Survey: school funding is top concern for most principals
- Fifty-two percent of principals considered adequate funding a top concern for them and another 28% cited it as a very important concern, according to a new survey of more than 1,000 K-12 principals across the country, Education Week reports.
- Conducted in January by MCH Strategic Data, the survey cites teacher morale as the next most important issue with 38% of principals reporting it as a top concern and another 35% ranking it as very important.
- In relation to technology, principals are now using a company or organization’s website as a primary source of information for buying decisions and 67% plant to purchase hardware in the coming year, 19% more than last year.
Even though most principals in surveyed were seeing improvement in the local economy and in the financial health of families within their district, school funding was still a top concern. The reason is not always less money, but more often the demand for more uses for the money schools already have. Unfunded state mandates, the demand for more technology, reduced local control of finances, and increases in students health and mental health needs are putting additional strains on school budgets. This strain is causing some principals to write strongly worded letters to state officials while others are quitting altogether in frustration.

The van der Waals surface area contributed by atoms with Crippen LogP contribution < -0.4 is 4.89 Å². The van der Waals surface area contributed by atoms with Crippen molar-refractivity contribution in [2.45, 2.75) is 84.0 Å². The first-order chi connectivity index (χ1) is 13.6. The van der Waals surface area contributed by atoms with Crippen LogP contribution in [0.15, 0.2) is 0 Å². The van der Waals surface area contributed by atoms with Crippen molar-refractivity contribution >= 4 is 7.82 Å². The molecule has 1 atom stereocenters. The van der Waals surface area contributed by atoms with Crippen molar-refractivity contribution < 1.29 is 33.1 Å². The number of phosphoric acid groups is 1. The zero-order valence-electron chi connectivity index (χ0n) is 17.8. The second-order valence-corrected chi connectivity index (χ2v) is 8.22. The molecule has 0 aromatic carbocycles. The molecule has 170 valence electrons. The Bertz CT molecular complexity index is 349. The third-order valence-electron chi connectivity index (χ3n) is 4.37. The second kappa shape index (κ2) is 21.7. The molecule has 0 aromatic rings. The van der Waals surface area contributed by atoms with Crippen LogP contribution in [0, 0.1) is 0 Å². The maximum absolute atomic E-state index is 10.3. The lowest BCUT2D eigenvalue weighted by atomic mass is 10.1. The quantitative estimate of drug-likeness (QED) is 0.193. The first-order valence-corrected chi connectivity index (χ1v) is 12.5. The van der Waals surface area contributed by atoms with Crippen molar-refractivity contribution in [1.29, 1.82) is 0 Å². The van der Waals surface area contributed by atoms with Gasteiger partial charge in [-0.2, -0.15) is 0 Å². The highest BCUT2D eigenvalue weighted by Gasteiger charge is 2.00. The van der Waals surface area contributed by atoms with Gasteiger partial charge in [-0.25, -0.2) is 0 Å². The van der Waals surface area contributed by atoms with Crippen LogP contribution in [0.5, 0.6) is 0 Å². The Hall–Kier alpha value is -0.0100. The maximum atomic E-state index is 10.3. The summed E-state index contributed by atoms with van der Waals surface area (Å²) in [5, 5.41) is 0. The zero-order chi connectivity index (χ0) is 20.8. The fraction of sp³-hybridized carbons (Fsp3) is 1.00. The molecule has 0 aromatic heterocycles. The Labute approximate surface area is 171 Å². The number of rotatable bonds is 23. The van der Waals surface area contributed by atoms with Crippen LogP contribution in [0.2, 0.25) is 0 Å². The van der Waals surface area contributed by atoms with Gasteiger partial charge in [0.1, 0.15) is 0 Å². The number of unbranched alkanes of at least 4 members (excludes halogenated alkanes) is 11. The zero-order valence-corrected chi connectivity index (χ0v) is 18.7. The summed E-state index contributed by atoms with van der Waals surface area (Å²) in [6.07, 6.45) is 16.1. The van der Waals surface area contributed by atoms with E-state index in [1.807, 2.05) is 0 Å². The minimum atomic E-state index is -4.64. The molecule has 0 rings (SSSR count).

School superintendents need to be aware of these additional stresses on principals. They can help by communicating with them regularly, soliciting their input, and reassuring principals that the school district leadership has a plan for addressing many of these key issues. Principals are also becoming more engaged than ever in the use of technology and in the decision-making process. The influx of new hardware, software and educational apps is offering a wide array of choices, but also puts pressure on principals who are handling an increasing number of these decisions. Central office staff, in the form of chief technology officers (CTO), should also be guiding technology decisions as they have better resources for researching these issues and getting the best prices on products. With all the sales pressure and hype in the educational marketplace, CTOs can also help principals distinguish between technology needs and wants and help them address the tech challenges they face. If school districts do not yet have someone in this role, it may be time to consider finding someone who can help handle these responsibilities.